The dog doubled back on itself and began to drift onto the opposite side of the road, so I ran to the other side using the subway underpass, but by the time I emerged the dog had finally left the road and ventured into a narrow street on the side I'd just left. Korean Mother was gesturing to me - I had to run back while phoning my wife to tell her to cancel the police - she was already worried that they might view her call to be a prank and fine her. "There are a hundred witnesses out here" I told her, and while I'd been largely oblivious to the crowd, there probably were. But this at least provided a possible explanation as to the continued reluctance by all concerned to involve the police and the odd absence of any law enforcement presence some fifteen minutes into the start of this chaos on a major road.

I found the dog around the back of a building in a narrow passageway that was blocked at the end. It was finally trapped, but appeared much friendlier now it was off the road. My plan was to slowly gain its trust. Korean Mother's plan was evidently to walk down the passageway and force the issue. A little over two years ago she was nervous around dogs as many people here are prone to being in my experience, now she was befriending an unfamiliar and traumatised animal out on the street. She rapidly won him over.

We took him to the nearby vets where the lone assistant finally agreed to keep him temporarily. It was a logical place for an owner to look for their lost dog, and we couldn't have taken him back to our apartment anyway - partly because of the aggressive dog we already have there and partly because my wife's pregnancy demands that no strange animals are suddenly introduced to the environment.

It seemed that after two days if no-one came forward he would be sent on to another organisation that would 'deal with him'. He might get rehoused, and he might not, with the latter outcome probably being a death sentence. I was determined not to allow the latter and had already found the Korean Animal Protection Society and Animal Rescue Korea when a call to the vets before they closed revealed that the dog had already been reunited with its owner.

And that's how I very probably risked my life yesterday doing something apparently no sane Korean person would do - which is running out into the middle of a busy six-lane highway trying to rescue an animal while a frozen audience looked on. What people must have thought of me running up and down the road, into it, trying to coax the dog to safety I can't be sure, but some of that frozen audience who were still milling around and who talked to Korean Mother afterwards told her they thought it must be my dog. So perhaps the Korean version of this story is 'crazy foreigner carelessly lets his dog stray into the road'.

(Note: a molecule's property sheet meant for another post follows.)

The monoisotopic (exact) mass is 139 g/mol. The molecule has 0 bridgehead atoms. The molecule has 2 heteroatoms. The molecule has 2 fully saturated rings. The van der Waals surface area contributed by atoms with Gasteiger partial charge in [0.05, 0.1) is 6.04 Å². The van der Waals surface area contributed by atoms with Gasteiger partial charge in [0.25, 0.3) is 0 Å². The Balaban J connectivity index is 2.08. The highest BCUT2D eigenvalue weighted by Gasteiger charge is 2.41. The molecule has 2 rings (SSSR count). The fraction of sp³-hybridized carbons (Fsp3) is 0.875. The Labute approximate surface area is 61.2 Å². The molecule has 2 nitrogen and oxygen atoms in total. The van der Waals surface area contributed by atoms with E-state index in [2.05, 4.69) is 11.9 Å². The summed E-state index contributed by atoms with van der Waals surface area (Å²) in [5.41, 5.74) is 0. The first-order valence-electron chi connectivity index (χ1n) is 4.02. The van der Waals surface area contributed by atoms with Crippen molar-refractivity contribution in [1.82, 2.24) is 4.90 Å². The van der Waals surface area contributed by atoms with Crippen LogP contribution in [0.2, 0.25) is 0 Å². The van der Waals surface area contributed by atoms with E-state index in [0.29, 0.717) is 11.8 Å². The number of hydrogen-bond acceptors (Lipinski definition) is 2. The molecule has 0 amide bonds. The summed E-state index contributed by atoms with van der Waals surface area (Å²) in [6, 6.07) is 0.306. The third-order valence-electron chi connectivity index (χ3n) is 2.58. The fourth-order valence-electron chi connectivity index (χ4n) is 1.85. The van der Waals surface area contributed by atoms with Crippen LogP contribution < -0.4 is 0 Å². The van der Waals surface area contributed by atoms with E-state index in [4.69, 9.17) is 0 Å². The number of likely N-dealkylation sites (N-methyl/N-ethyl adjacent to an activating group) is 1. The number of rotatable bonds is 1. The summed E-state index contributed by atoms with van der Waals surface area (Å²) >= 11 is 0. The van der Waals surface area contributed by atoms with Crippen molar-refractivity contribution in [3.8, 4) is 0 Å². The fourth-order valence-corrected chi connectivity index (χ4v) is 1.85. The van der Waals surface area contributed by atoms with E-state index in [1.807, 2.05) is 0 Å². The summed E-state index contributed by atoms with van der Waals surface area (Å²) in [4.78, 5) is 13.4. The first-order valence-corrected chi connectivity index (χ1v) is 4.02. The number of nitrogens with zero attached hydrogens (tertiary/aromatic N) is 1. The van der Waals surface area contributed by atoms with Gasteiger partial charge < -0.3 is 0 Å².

Curtis said...

"So perhaps the Korean version of this story is 'crazy foreigner carelessly lets his dog stray into the road'."

Now why'd you have to go and perpetuate further western stereotypes. For Pete's sake.

Haha, I'm kidding, Mike. Very entertaining post. You really do get yourself into comical (albeit, dangerous) situations in Korea.

I would have to say that I much prefer English common sense. As much as I wouldn't want to venture onto a busy road, I would be very frustrated seeing the same dog continually putting itself in that sort of danger.

All in a day's work for a foreigner in Korea.

Mike said...

You nearly had me there :-) Indeed, I consider my life to be an unfolding farce. I don't write about most of it. I may have angered the Gods in a previous life. Living in Korea makes gives me the cover of people thinking stuff like this only happens to me because I'm a foreigner.

But yes, all in a day's work for a foreigner in Korea. Next time I'll don a cape with a big 'W' for 'Waegugin'. Actually, I should sell that idea to Korean TV - as long as 'Waegugin Man' consistently and comically failed to achieve results, I have an instinctive feeling it would be a big hit.

Curtis said...

"Actually, I should sell that idea to Korean TV - as long as 'Waegugin Man' consistently and comically failed to achieve results, I have an instinctive feeling it would be a big hit."

I would watch it.

Chloe said...

God bless u for saving dat dog! :)

Since u mentioned, actually i have always told my Danish bf dat he's lucky he's an 'obvious' foreigner here cos ppl always seem more forgiving n tolerant towards him but not so for me - a black haired yellow skin Chinese foreigner who's still hopeless in her korean :S

Mike said...

Chloe - you're right, at least I'm obviously a foreigner - I'm afraid your situation must be really difficult.

Anonymous said...

I think in Europe People also would think you are the owner and let him run away. And with a pregnant wife I would have thought two times to run on the street. Not much help for your wife to have two dogs and one injured (or even worse) husband at the end.